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Unexpected medical bills can cost American consumers thousands

June 26, 2016 at 10:00 AM EDT
It’s a growing frustration for many Americans: surprisingly high medical bills that they are struggling to pay. In some cases, patients are surprised to learn that they received care from an out-of-network doctor in an in-network hospital, long after an emergency room visit has passed. The NewsHour’s Megan Thompson looks at the problem and how some people are working to solve it.
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MEGAN THOMPSON: After suffering a heart attack 20 years ago, Leigh Lehman of Hillsdale, NJ, does what he can to eat right and stay in shape. But the 64-year-old computer consultant still has occasional health scares.  Last summer, doctors told him he needed a quintuple heart bypass.  Before the procedure, he confirmed both the Valley Hospital, in Ridgewood, NJ, and his surgeon, accepted his Aetna Insurance, which he gets through his employer, a small consulting company.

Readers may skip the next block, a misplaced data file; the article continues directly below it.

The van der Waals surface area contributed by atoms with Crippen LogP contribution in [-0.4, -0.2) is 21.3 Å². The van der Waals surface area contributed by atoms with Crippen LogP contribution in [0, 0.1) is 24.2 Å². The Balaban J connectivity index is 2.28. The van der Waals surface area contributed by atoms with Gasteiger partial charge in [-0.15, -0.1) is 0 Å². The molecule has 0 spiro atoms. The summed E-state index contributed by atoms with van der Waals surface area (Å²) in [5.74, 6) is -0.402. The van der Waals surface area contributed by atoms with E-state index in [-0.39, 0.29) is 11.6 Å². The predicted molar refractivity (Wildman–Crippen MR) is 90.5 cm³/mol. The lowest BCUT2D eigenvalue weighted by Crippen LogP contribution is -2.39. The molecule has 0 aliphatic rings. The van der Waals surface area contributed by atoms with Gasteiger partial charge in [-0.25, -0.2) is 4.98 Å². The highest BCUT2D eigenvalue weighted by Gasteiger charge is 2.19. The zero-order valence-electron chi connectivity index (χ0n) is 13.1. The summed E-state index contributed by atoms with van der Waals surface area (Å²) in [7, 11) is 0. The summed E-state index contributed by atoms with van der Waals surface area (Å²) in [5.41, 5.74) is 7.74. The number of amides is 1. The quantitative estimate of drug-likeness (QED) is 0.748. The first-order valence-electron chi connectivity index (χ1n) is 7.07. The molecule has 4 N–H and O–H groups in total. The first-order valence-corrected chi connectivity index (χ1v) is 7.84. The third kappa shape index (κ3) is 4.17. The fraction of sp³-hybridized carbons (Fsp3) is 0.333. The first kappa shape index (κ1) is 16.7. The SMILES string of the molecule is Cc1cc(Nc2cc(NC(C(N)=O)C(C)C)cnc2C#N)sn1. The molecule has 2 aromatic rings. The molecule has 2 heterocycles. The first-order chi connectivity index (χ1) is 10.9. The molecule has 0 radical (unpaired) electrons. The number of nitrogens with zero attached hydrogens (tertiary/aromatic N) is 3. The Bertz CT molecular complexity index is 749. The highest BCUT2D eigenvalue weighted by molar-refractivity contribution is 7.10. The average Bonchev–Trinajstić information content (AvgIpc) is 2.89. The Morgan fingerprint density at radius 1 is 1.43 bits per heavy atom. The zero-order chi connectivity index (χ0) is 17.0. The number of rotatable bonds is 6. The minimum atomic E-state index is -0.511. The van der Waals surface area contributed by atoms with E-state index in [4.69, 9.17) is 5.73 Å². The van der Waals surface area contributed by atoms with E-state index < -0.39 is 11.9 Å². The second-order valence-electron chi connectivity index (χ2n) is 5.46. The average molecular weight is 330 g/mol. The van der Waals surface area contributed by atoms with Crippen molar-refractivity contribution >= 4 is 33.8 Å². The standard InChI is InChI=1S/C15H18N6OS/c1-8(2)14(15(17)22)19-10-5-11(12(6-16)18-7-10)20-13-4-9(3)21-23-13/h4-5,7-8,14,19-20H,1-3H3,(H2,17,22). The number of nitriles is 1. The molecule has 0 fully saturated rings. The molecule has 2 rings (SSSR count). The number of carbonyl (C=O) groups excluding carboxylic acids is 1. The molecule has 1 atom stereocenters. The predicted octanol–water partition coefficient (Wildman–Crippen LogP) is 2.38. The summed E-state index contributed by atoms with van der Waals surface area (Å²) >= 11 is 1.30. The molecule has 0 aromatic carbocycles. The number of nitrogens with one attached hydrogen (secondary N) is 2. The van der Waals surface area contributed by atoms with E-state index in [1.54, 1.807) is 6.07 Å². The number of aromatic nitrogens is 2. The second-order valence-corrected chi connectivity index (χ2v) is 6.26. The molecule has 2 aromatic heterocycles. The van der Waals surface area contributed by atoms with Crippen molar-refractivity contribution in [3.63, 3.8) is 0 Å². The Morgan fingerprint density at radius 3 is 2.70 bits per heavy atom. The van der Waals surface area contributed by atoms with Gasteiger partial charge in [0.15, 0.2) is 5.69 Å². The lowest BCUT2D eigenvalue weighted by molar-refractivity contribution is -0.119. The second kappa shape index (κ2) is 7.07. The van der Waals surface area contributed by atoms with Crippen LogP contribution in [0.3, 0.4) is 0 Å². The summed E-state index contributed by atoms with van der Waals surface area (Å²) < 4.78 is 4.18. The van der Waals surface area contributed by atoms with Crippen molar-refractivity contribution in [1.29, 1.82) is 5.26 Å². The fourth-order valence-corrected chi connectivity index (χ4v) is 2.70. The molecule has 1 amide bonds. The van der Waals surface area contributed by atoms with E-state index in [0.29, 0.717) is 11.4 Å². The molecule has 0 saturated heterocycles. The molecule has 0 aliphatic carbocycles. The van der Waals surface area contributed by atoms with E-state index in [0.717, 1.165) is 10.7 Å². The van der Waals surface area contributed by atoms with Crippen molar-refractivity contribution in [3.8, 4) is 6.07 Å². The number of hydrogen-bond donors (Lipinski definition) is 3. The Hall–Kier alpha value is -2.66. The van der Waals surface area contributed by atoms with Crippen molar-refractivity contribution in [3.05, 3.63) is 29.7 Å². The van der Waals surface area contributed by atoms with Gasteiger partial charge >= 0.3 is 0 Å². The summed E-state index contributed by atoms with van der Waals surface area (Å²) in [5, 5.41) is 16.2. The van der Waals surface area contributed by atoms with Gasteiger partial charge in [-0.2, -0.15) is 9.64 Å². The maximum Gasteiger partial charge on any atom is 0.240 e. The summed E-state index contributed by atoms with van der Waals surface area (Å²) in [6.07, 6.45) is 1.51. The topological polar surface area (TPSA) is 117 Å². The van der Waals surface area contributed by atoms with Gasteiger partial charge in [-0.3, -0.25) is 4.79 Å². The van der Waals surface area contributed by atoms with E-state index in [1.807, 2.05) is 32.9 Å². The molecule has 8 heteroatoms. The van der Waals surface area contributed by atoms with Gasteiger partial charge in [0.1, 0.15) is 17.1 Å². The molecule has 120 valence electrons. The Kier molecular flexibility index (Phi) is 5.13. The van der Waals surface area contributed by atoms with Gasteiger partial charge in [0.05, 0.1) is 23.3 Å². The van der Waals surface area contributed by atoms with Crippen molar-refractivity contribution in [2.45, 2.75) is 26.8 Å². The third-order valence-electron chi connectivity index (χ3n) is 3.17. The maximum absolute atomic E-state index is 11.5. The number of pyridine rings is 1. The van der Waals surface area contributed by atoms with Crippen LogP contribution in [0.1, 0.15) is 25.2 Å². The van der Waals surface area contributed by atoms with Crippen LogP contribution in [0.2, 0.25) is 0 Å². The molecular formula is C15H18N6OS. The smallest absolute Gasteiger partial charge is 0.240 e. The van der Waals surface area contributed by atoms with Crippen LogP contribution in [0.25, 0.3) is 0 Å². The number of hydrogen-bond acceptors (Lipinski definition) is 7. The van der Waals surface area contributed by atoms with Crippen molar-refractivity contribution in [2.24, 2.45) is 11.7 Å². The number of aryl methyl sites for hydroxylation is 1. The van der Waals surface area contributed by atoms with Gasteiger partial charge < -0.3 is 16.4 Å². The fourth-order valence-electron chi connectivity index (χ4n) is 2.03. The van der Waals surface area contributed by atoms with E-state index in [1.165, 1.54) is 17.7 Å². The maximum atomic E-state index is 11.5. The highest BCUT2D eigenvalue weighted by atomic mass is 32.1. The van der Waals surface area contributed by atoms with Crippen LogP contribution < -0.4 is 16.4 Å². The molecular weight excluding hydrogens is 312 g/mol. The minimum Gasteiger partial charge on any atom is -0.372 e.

LEIGH LEHMAN: But a few weeks later, after the surgery, I got a bill in the mail.

MEGAN THOMPSON: The surprise bill was for nearly $2,200.  It was from a critical care doctor in the intensive care unit who did not accept Lehman’s insurance.

LEIGH LEHMAN: Out of nowhere, somebody who you never heard of, I don’t remember meeting, sends a bill. Why is he not accepting the insurance?  Why is he out of network?

MEGAN THOMPSON: Lehman says he contacted the hospital and insurance company, but they told him there was they nothing they could do to reduce the bill. So he dug into savings to pay it.

LEIGH LEHMAN: It’s a little stressful. You’re trying to recover. It’s major surgery. I mean, I felt like I was hit by a truck.

MEGAN THOMPSON: Something similar happened to Andrew Heymann, an accountant from Hackensack, New Jersey, who had health insurance through his employer from Anthem Blue Cross-Blue Shield.

ANDREW HEYMANN: There was blood and glass all over this part of the parking lot.